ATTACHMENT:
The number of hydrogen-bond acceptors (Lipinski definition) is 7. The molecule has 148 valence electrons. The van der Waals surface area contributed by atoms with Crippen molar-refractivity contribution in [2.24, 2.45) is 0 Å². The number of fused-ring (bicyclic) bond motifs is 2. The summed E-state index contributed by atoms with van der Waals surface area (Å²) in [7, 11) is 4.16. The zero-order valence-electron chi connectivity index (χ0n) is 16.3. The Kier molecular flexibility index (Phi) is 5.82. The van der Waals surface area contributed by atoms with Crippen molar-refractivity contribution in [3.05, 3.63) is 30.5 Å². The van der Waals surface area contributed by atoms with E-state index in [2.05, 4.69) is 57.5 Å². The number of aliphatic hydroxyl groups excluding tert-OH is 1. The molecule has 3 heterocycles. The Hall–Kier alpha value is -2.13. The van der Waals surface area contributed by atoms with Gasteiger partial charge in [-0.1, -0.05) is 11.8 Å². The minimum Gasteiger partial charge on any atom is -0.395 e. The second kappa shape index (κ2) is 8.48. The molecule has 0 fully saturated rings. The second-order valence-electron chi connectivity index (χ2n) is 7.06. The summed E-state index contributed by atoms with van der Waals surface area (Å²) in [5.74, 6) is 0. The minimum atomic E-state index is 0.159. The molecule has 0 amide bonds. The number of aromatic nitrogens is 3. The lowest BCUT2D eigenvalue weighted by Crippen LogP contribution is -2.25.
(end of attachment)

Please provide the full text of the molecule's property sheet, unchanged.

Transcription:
The number of hydrogen-bond acceptors (Lipinski definition) is 7. The molecule has 148 valence electrons. The van der Waals surface area contributed by atoms with Crippen molar-refractivity contribution in [2.24, 2.45) is 0 Å². The number of fused-ring (bicyclic) bond motifs is 2. The summed E-state index contributed by atoms with van der Waals surface area (Å²) in [7, 11) is 4.16. The zero-order valence-electron chi connectivity index (χ0n) is 16.3. The Kier molecular flexibility index (Phi) is 5.82. The van der Waals surface area contributed by atoms with Crippen molar-refractivity contribution in [3.05, 3.63) is 30.5 Å². The van der Waals surface area contributed by atoms with E-state index in [2.05, 4.69) is 57.5 Å². The number of aliphatic hydroxyl groups excluding tert-OH is 1. The molecule has 3 heterocycles. The Hall–Kier alpha value is -2.13. The van der Waals surface area contributed by atoms with Gasteiger partial charge in [-0.1, -0.05) is 11.8 Å². The minimum Gasteiger partial charge on any atom is -0.395 e. The second kappa shape index (κ2) is 8.48. The molecule has 0 fully saturated rings. The second-order valence-electron chi connectivity index (χ2n) is 7.06. The summed E-state index contributed by atoms with van der Waals surface area (Å²) in [5.74, 6) is 0. The minimum atomic E-state index is 0.159. The molecule has 0 amide bonds. The number of aromatic nitrogens is 3. The lowest BCUT2D eigenvalue weighted by Crippen LogP contribution is -2.25.